Evernote Gives Post-It Notes a 2nd Life
If you're stuck on Post-its but would like a better way to organize them than making a colorful frame for your desktop monitor, Evernote has a solution. Just take a snapshot of your note and bingo -- it's sortable and searchable. The feature may be catering more to habit than to logic, though. "I might as well just jot the note down digitally," remarked Forrester analyst Michael Facemire.
09/27/13 1:58 PM PT
Evernote and 3M on Thursday announced a partnership to digitize the Post-it Note with a new feature on the Evernote app optimized to capture and save messages.
The iOS 7 feature allows users to take a picture of a Post-it within Evernote, and that image is then digitally enhanced as an Evernote image. Users can save the image according to Post-it color or add a reminder regarding a specific note. All of the content contained on the Post-it is searchable within Evernote.
Pen and Paper
The service works with all Post-its, but the companies are also releasing a co-branded line of Post-it products that include a free 30-day subscription to Evernote Premium.
Evernote simultaneously announced a few other product partnerships: It has teamed up with Adonit to create a fine-tipped stylus designed to help users take notes on a tablet; it also partnered with designer Cote&Ciel to create a sleek, functional backpack catering to professionals who carry several devices.
Evernote is also expanding its partnership with the makers of the Moleskine Notebook by rolling out five new styles of its co-branded Evernote Moleskine. Users can take pictures of pages in the branded notebooks -- which come with a free three-month subscription to Evernote Premium -- and upload them to the app.
Not Quite Wireless
The partnership between Evernote and 3M is likely an effort to create a more seamless transition between paper and software, said Gerry Purdy, chief mobile analyst at Compass Intelligence.
"Evernote has an established user base with millions of users and their main goal is to help users capture things digitally," he told TechNewsWorld. "Plenty of those users still use Post-it notes as well, though. Evernote is looking to create a long-term capability with those notes, to be able to capture a note you might have scribbled quickly and then be able to search for that information later, which could be a helpful feature."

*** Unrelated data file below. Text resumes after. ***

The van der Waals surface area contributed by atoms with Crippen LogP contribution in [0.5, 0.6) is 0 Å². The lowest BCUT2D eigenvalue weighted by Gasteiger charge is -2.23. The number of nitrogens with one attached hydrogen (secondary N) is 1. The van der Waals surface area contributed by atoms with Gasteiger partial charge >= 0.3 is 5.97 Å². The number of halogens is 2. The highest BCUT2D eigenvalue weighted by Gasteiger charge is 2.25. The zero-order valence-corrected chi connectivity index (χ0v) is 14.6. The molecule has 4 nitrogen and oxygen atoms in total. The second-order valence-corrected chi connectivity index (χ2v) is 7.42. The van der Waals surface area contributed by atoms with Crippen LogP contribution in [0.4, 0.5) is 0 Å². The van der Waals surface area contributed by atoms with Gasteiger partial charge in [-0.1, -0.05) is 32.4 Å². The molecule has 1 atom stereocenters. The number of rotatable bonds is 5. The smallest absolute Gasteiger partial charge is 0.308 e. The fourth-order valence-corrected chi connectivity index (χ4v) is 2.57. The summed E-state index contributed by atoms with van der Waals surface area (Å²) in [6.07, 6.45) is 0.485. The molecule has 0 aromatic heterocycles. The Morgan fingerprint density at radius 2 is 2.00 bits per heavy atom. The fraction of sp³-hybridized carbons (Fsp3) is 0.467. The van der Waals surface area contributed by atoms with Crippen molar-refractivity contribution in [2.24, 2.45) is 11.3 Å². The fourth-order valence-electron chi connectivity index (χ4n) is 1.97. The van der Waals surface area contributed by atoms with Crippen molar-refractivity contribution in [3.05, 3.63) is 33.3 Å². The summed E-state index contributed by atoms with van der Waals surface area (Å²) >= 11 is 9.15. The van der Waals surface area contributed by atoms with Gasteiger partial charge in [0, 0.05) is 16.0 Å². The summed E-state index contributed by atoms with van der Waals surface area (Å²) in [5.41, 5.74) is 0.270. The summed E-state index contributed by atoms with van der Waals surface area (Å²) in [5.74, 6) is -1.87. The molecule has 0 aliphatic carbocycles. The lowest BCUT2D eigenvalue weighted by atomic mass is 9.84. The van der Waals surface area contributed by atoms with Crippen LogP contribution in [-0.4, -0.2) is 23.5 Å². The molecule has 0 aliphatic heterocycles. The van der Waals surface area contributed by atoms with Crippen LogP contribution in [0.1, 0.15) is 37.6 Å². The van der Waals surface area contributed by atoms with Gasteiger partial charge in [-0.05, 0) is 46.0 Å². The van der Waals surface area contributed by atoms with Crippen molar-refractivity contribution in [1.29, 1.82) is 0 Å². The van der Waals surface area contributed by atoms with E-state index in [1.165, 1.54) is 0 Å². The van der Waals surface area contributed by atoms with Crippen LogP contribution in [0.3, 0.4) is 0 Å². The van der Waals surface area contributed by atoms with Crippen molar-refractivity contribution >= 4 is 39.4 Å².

The idea might not be quite as organic as Evernote's relationship with Moleskine, though, said Michael Facemire, senior analyst for application development and delivery at Forrester.
"If I'm going to write down a note and then take a picture of it from Evernote with my smartphone, I might as well just jot the note down digitally," he told TechNewsWorld.
Merging the Analog and Digital Worlds
By bridging the gap between software and physical products, brands can drive loyalty and revenue, said Facemire, both of which increase along with the number of times consumers interact with their products daily.
"Mobile creates deeper engagement," he pointed out, "so when you ask companies how many digital touchpoints they want their consumers to have, they're going to say 'as many as possible.'"
Evernote's partnership with 3M shows that the company is willing to think outside the box to capture a wider range of consumers, Facemire added. "Evernote is showing a flexibility with its API. It could be opening itself up to more possibilities that it hasn't even thought of yet."